The first pylons of the Temple of Karnak in Luxor

The Temple of Karnak

The Temple of Karnak is certainly the biggest religious "building" – let us better call it "area" – of Antiquity and probably even today. It is just overwhelming!

The Temple of Karnak is one of the largest religious complexes in the world and was built over a period of more than 1,500 years, from the Middle Kingdom to the Ptolemaic period.

The temple was dedicated to the god Amun-Ra, his wife Mut, and their son Khonsu. It was a place of pilgrimage and worship, and it was also used for important religious ceremonies and festivals, including the Opet Festival.

Who is Amun now and why you are reading about him rifht now?

Amun was a major god in ancient Egyptian religion. He was often depicted as a man with a ram's head or as a ram, and he was associated with fertility, creation, and the wind. Amun was also sometimes referred to as the "King of the Gods" or the "Hidden One."

Amun was particularly important during the New Kingdom period of ancient Egypt (c. 1550–1070 BCE) when he was elevated to a position of prominence in the national pantheon. He was associated with the pharaoh, and many temples were built in his honor throughout Egypt, with the most famous being the Temple of Karnak in Luxor.

Amun was believed to have created the universe, and he was often associated with the sun god Ra. He was also considered to be a protector of the pharaohs and was believed to grant them power and legitimacy. Many pharaohs adopted the name "Amun" as part of their throne names to associate themselves with the god and his power.

During the reign of Akhenaten, Amun's worship was suppressed in favor of the sun disk god Aten. However, after Akhenaten's death, Amun's worship was reinstated and he remained an important deity in Egyptian religion until the end of the pharaonic period.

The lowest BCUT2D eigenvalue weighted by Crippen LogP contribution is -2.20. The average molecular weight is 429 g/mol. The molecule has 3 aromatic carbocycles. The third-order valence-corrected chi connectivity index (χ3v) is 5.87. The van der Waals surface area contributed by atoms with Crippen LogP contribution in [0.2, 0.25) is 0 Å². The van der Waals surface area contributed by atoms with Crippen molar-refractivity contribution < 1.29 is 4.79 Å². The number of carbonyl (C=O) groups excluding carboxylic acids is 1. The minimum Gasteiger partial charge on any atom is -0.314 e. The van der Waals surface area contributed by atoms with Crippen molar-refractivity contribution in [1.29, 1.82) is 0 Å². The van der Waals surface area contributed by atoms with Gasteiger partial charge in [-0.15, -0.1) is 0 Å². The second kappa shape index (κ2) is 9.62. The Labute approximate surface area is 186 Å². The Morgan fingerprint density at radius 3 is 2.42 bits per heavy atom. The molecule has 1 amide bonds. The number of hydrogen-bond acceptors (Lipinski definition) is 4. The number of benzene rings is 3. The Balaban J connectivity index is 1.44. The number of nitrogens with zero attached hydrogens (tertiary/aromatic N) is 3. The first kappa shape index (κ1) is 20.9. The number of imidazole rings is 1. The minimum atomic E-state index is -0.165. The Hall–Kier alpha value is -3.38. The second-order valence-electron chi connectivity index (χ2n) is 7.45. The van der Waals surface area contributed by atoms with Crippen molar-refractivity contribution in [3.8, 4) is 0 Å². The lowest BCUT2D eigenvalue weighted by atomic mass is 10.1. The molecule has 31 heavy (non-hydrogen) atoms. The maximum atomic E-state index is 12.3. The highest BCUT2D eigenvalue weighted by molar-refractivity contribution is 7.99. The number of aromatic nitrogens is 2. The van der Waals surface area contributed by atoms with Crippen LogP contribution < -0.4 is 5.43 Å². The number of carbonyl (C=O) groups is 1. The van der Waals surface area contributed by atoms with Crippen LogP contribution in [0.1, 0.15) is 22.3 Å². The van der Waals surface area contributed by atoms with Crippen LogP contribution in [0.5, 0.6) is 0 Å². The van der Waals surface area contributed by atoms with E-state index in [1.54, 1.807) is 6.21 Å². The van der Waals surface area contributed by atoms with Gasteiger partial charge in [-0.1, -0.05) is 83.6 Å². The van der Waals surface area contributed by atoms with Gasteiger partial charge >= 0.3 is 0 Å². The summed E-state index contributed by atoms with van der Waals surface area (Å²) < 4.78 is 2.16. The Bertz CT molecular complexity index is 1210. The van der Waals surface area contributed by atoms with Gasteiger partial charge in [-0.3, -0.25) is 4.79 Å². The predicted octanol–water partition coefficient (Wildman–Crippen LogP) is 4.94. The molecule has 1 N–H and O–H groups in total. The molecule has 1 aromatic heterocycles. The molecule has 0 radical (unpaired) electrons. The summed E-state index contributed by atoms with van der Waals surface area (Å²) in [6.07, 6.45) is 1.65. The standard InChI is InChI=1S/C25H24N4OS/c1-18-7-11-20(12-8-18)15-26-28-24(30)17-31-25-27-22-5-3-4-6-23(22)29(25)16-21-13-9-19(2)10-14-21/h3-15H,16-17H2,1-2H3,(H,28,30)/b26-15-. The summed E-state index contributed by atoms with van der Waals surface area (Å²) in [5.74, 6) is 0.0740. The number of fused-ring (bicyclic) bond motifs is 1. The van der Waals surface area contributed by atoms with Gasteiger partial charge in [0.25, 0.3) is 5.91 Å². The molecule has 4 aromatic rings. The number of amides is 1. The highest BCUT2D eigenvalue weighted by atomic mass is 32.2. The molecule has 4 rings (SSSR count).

After Tutankhamun restored "Maat", meaning order and balance, Amun was again the supreme god and ruled over the Egyptian Pantheon for many hundred years to come. Thebes may have lost its status as the capital of all of Egypt to other cities in Lower Egypt, lie Pi-Ramesse under Ramses II, but it kept its importance as the center of religion in Egypt.

The Temple of Karnak is made up of several buildings, courtyards, and halls, which were built by different pharaohs and rulers over the centuries. The most impressive feature of the temple is the Great Hypostyle Hall, which is a massive hall that contains 134 columns, some of which stand over 23 meters (75 feet) tall. The hall is covered with intricate reliefs and hieroglyphics, depicting scenes from the lives of the gods and the pharaohs.

Other notable features of the temple include the Precinct of Amun-Ra, which is the main sanctuary of the temple, and the Temple of Khonsu, which is dedicated to the son of Amun-Ra. The temple also contains a sacred lake, where the priests performed purification rituals, and a number of smaller temples and shrines.

The whole complexe is one of the most impressive examples of ancient Egyptian architecture and art. Visitors can explore the various buildings and courtyards of the temple complex and admire the intricate reliefs and hieroglyphics that adorn the walls and columns. 

I would also recommend to visit the Sound & Light Show at night.

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